On September 16th, 1974, less than a month after his announcement to the VFW—and only eight days after his controversial pardon of Nixon—Ford outlined the specifics of his amnesty policy in a brief televised statement. Draft evaders would have until the following January 31st to turn themselves in. They would need to complete an “earned reentry program” through two years of “alternative service.” Ford argued that the program was designed for the “restoration of the essential unity of Americans, within which honest differences of opinion do not descend to angry discord and mutual problems are not polarized by excessive passion.” 

Ford also announced the creation of a Clemency Review Board to look over the cases of evaders who had already been convicted. He appointed former Republican Senator Charles Goodell of New York—the father of the current NFL Commissioner—to head the Board. Goodell’s criticism of the War had put him at loggerheads with Nixon, who helped engineer Goodell’s 1970 reelection defeat at the hands of the hawkish conservative James L. Buckley. Goodell was joined on the nine-person Board by other liberal figures, including National Urban League Executive Director Vernon Jordan, who would go on to be a pivotal advisor for President Clinton, and University of Notre Dame President Theodore Hesburgh, who had spoken out against the War during campus protests. 

Despite his concessions to the anti-war movement, Ford’s program did not receive the broad participation for which he had hoped. Only around 21,000 evaders signed up.  

The program’s anemic performance opened the door to Jimmy Carter, Ford’s 1976 presidential opponent, who came out in favor of unconditional amnesty. During their September 29th, 1976 debate, Carter levied a bruising attack on Ford’s handling of amnesty, contrasting the limited nature of Ford’s program with his immediate pardon of Nixon: “I think it’s very difficult for President Ford to explain the difference between the pardon of President Nixon and his attitude toward those who violated the draft laws.”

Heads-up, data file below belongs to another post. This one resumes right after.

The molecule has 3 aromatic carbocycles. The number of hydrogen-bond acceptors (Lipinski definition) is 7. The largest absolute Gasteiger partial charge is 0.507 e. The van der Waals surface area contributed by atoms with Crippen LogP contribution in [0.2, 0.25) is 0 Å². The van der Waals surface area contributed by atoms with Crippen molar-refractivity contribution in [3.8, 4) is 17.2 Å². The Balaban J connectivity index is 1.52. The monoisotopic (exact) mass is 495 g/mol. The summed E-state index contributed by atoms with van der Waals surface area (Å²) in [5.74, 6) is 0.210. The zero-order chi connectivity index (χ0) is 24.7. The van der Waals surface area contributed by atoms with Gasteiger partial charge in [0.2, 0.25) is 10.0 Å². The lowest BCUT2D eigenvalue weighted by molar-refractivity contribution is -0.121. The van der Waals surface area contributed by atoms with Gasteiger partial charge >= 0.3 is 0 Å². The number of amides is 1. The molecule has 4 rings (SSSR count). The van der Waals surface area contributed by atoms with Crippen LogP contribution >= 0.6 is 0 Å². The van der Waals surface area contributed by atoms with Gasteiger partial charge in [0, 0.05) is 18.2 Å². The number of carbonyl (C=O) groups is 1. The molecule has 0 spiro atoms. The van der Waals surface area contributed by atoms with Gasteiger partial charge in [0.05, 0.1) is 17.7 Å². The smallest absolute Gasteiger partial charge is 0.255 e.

Carter also struck a populist tone, arguing that the hurdles built into the program unfairly punished poor Americans who had opposed the conflict. “We have got a sharp distinction drawn between white collar crime. The big shots who are rich, who are influential, very seldom go to jail. Those who are poor and who have no influence quite often are the ones who are punished.”

After his loss to Carter, in a December 29th, 1976 press gaggle, a weary Ford acknowledged the political damage of the program’s failure: “I regret that many, many more didn’t participate.” 

 On January 21st, 1977, his first full day in office, Carter granted an unconditional pardon to draft evaders. Echoing McGovern’s position five years earlier, Carter did not include deserters or the dishonorably discharged in his proclamation. Even so, Republican Arizona Senator Barry Goldwater called Carter’s decision “the most disgraceful thing a president has ever done,” adding that it would “utterly destroy the effectiveness of any draft.”  

The partisan rancor over Carter’s choice died down over time. In 2006, Carter appeared in conversation with Caroline Kennedy and newscaster Brian Williams in a JFK Library Forum and offered a unifying interpretation of the pardon: “It was the right thing to do, and I was just following up, basically, on the heroic action that President Gerald Ford had taken in trying to heal our nation, and to give us a chance to move beyond the Vietnam War and obsession with Vietnam into another era of life.” 

We are far from moving on into another “era of life” from the events of January 6th, and the insurrectionists’ crimes are clearly cut of a different cloth than those of Vietnam draft evaders. But as bitter debates continue to rage in Washington over the appropriate balance between accountability and leniency for those who stormed the Capitol, we must hope that a clear-eyed and civil debate can emerge—as it eventually did in the 1970s—over how the nation can best move forward.  

To learn more about Vietnam draft evaders, read Paul Benedikt Glatz’s recent Vietnam’s Prodigal Heroes: American Deserters, International Protest, European Exile, and Amnesty.